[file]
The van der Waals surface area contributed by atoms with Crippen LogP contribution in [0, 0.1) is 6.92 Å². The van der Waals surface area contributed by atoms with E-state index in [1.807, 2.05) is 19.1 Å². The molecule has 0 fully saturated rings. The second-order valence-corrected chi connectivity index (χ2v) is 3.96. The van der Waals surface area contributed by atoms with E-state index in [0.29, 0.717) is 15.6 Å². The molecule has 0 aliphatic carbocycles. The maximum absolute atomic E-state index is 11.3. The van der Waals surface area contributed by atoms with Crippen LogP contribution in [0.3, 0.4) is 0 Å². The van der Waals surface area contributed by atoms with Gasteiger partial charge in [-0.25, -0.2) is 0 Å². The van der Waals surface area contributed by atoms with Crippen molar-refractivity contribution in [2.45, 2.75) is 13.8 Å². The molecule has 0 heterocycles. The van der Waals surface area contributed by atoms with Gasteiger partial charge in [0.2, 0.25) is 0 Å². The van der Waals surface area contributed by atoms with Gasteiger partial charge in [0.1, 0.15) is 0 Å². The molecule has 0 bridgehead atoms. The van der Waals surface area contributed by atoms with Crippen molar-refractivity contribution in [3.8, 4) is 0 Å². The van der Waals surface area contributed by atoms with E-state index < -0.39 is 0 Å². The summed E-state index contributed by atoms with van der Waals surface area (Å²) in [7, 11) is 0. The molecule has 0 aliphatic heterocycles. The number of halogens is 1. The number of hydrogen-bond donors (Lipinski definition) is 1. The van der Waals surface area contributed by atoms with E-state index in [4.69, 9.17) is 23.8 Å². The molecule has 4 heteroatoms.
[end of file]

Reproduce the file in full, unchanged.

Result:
The van der Waals surface area contributed by atoms with Crippen LogP contribution in [0, 0.1) is 6.92 Å². The van der Waals surface area contributed by atoms with E-state index in [1.807, 2.05) is 19.1 Å². The molecule has 0 fully saturated rings. The second-order valence-corrected chi connectivity index (χ2v) is 3.96. The van der Waals surface area contributed by atoms with E-state index in [0.29, 0.717) is 15.6 Å². The molecule has 0 aliphatic carbocycles. The maximum absolute atomic E-state index is 11.3. The van der Waals surface area contributed by atoms with Crippen LogP contribution in [0.3, 0.4) is 0 Å². The van der Waals surface area contributed by atoms with Gasteiger partial charge in [-0.25, -0.2) is 0 Å². The van der Waals surface area contributed by atoms with Crippen molar-refractivity contribution in [2.45, 2.75) is 13.8 Å². The molecule has 0 heterocycles. The van der Waals surface area contributed by atoms with Gasteiger partial charge in [0.2, 0.25) is 0 Å². The van der Waals surface area contributed by atoms with Gasteiger partial charge in [0.1, 0.15) is 0 Å². The molecule has 0 bridgehead atoms. The van der Waals surface area contributed by atoms with Crippen molar-refractivity contribution in [3.8, 4) is 0 Å². The van der Waals surface area contributed by atoms with E-state index < -0.39 is 0 Å². The summed E-state index contributed by atoms with van der Waals surface area (Å²) in [7, 11) is 0. The molecule has 0 aliphatic heterocycles. The number of halogens is 1. The number of hydrogen-bond donors (Lipinski definition) is 1. The van der Waals surface area contributed by atoms with E-state index in [4.69, 9.17) is 23.8 Å². The molecule has 4 heteroatoms.